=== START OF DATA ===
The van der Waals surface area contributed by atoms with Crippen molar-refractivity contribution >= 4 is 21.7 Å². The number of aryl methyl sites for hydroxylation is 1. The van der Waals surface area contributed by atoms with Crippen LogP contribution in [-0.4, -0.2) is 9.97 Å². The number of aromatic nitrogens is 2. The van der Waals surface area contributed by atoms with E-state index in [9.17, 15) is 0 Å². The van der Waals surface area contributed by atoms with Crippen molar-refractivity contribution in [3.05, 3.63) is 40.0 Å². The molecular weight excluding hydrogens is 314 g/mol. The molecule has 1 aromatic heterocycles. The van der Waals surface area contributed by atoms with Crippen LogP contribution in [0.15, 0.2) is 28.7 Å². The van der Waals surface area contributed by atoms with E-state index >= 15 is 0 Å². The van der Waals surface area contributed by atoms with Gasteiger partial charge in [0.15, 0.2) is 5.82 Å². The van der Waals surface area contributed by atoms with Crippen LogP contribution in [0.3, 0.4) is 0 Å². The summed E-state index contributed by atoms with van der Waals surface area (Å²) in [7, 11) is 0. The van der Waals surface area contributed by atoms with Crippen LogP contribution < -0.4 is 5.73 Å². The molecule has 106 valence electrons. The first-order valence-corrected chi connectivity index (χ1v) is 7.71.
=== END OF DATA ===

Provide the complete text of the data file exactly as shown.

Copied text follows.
The van der Waals surface area contributed by atoms with Crippen molar-refractivity contribution >= 4 is 21.7 Å². The number of aryl methyl sites for hydroxylation is 1. The van der Waals surface area contributed by atoms with Crippen LogP contribution in [-0.4, -0.2) is 9.97 Å². The number of aromatic nitrogens is 2. The van der Waals surface area contributed by atoms with E-state index in [9.17, 15) is 0 Å². The van der Waals surface area contributed by atoms with Crippen molar-refractivity contribution in [3.05, 3.63) is 40.0 Å². The molecular weight excluding hydrogens is 314 g/mol. The molecule has 1 aromatic heterocycles. The van der Waals surface area contributed by atoms with Crippen LogP contribution in [0.15, 0.2) is 28.7 Å². The van der Waals surface area contributed by atoms with E-state index >= 15 is 0 Å². The van der Waals surface area contributed by atoms with Gasteiger partial charge in [0.15, 0.2) is 5.82 Å². The van der Waals surface area contributed by atoms with Crippen LogP contribution in [0.3, 0.4) is 0 Å². The summed E-state index contributed by atoms with van der Waals surface area (Å²) in [7, 11) is 0. The van der Waals surface area contributed by atoms with Crippen LogP contribution < -0.4 is 5.73 Å². The molecule has 106 valence electrons. The first-order valence-corrected chi connectivity index (χ1v) is 7.71.